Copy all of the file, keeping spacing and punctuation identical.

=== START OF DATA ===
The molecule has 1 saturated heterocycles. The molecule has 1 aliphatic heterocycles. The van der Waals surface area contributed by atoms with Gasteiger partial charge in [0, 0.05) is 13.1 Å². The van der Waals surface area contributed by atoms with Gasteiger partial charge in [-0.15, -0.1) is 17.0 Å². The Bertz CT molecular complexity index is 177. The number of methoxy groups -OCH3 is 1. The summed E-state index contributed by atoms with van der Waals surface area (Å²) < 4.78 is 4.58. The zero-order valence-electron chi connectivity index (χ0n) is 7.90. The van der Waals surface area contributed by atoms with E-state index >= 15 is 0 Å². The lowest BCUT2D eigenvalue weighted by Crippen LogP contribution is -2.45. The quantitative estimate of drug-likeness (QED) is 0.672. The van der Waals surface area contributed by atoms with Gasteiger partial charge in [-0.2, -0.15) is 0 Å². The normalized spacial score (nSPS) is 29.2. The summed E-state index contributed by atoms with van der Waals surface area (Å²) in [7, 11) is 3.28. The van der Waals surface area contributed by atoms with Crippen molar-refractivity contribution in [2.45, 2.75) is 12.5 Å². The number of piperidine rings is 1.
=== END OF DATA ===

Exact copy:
The molecule has 1 saturated heterocycles. The molecule has 1 aliphatic heterocycles. The van der Waals surface area contributed by atoms with Gasteiger partial charge in [0, 0.05) is 13.1 Å². The van der Waals surface area contributed by atoms with Gasteiger partial charge in [-0.15, -0.1) is 17.0 Å². The Bertz CT molecular complexity index is 177. The number of methoxy groups -OCH3 is 1. The summed E-state index contributed by atoms with van der Waals surface area (Å²) < 4.78 is 4.58. The zero-order valence-electron chi connectivity index (χ0n) is 7.90. The van der Waals surface area contributed by atoms with E-state index >= 15 is 0 Å². The lowest BCUT2D eigenvalue weighted by Crippen LogP contribution is -2.45. The quantitative estimate of drug-likeness (QED) is 0.672. The van der Waals surface area contributed by atoms with Gasteiger partial charge in [-0.2, -0.15) is 0 Å². The normalized spacial score (nSPS) is 29.2. The summed E-state index contributed by atoms with van der Waals surface area (Å²) in [7, 11) is 3.28. The van der Waals surface area contributed by atoms with Crippen molar-refractivity contribution in [2.45, 2.75) is 12.5 Å². The number of piperidine rings is 1.